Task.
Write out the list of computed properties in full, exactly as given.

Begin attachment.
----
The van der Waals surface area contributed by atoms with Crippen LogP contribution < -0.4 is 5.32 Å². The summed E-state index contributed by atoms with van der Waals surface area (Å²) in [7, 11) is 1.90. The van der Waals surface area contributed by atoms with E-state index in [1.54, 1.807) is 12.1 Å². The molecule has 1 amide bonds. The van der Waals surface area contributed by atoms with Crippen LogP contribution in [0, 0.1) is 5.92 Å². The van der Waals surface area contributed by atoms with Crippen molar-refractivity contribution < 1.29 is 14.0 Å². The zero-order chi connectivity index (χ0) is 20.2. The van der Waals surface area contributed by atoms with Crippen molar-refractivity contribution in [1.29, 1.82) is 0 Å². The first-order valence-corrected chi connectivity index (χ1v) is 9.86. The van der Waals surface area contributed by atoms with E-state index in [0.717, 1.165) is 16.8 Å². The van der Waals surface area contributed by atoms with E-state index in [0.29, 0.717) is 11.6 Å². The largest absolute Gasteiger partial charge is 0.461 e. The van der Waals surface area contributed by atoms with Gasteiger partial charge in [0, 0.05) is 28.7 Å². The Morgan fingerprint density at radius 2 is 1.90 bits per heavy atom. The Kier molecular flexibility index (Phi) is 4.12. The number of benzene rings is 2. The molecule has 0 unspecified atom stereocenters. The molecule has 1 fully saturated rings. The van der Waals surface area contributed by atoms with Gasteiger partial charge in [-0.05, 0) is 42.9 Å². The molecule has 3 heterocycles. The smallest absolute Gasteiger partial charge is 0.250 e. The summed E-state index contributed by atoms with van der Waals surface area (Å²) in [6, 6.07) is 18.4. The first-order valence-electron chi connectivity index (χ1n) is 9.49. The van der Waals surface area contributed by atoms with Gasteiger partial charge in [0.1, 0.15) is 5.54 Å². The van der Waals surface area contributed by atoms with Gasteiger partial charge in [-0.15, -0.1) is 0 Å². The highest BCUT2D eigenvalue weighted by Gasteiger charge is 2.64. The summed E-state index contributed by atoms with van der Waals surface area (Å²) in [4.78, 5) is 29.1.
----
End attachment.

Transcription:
The van der Waals surface area contributed by atoms with Crippen LogP contribution < -0.4 is 5.32 Å². The summed E-state index contributed by atoms with van der Waals surface area (Å²) in [7, 11) is 1.90. The van der Waals surface area contributed by atoms with E-state index in [1.54, 1.807) is 12.1 Å². The molecule has 1 amide bonds. The van der Waals surface area contributed by atoms with Crippen LogP contribution in [0, 0.1) is 5.92 Å². The van der Waals surface area contributed by atoms with Crippen molar-refractivity contribution < 1.29 is 14.0 Å². The zero-order chi connectivity index (χ0) is 20.2. The van der Waals surface area contributed by atoms with Crippen molar-refractivity contribution in [1.29, 1.82) is 0 Å². The first-order valence-corrected chi connectivity index (χ1v) is 9.86. The van der Waals surface area contributed by atoms with E-state index in [0.717, 1.165) is 16.8 Å². The van der Waals surface area contributed by atoms with E-state index in [0.29, 0.717) is 11.6 Å². The largest absolute Gasteiger partial charge is 0.461 e. The van der Waals surface area contributed by atoms with Gasteiger partial charge in [0, 0.05) is 28.7 Å². The Morgan fingerprint density at radius 2 is 1.90 bits per heavy atom. The Kier molecular flexibility index (Phi) is 4.12. The number of benzene rings is 2. The molecule has 0 unspecified atom stereocenters. The molecule has 1 fully saturated rings. The van der Waals surface area contributed by atoms with Gasteiger partial charge in [-0.05, 0) is 42.9 Å². The molecule has 3 heterocycles. The smallest absolute Gasteiger partial charge is 0.250 e. The summed E-state index contributed by atoms with van der Waals surface area (Å²) in [6, 6.07) is 18.4. The first-order valence-electron chi connectivity index (χ1n) is 9.49. The van der Waals surface area contributed by atoms with Gasteiger partial charge in [0.1, 0.15) is 5.54 Å². The van der Waals surface area contributed by atoms with Gasteiger partial charge in [-0.15, -0.1) is 0 Å². The highest BCUT2D eigenvalue weighted by Gasteiger charge is 2.64. The summed E-state index contributed by atoms with van der Waals surface area (Å²) in [4.78, 5) is 29.1.